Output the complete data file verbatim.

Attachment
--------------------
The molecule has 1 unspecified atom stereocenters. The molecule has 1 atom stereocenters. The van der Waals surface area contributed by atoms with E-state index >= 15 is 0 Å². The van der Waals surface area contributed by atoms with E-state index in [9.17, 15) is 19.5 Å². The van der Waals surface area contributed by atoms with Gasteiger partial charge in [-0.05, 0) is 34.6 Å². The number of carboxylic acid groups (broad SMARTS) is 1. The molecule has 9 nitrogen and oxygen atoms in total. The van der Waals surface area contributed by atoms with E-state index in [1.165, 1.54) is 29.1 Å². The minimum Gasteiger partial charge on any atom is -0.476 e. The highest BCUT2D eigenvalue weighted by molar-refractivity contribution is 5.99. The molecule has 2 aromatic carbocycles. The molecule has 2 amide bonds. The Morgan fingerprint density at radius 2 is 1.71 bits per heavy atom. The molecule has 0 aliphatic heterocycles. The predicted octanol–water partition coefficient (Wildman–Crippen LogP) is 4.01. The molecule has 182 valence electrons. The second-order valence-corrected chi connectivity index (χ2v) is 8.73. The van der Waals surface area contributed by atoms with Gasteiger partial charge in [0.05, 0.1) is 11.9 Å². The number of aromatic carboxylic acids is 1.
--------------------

The molecule has 1 unspecified atom stereocenters. The molecule has 1 atom stereocenters. The van der Waals surface area contributed by atoms with E-state index >= 15 is 0 Å². The van der Waals surface area contributed by atoms with E-state index in [9.17, 15) is 19.5 Å². The van der Waals surface area contributed by atoms with Gasteiger partial charge in [-0.05, 0) is 34.6 Å². The number of carboxylic acid groups (broad SMARTS) is 1. The molecule has 9 nitrogen and oxygen atoms in total. The van der Waals surface area contributed by atoms with E-state index in [1.165, 1.54) is 29.1 Å². The minimum Gasteiger partial charge on any atom is -0.476 e. The highest BCUT2D eigenvalue weighted by molar-refractivity contribution is 5.99. The molecule has 2 aromatic carbocycles. The molecule has 2 amide bonds. The Morgan fingerprint density at radius 2 is 1.71 bits per heavy atom. The molecule has 0 aliphatic heterocycles. The predicted octanol–water partition coefficient (Wildman–Crippen LogP) is 4.01. The molecule has 182 valence electrons. The second-order valence-corrected chi connectivity index (χ2v) is 8.73. The van der Waals surface area contributed by atoms with Gasteiger partial charge in [0.05, 0.1) is 11.9 Å². The number of aromatic carboxylic acids is 1.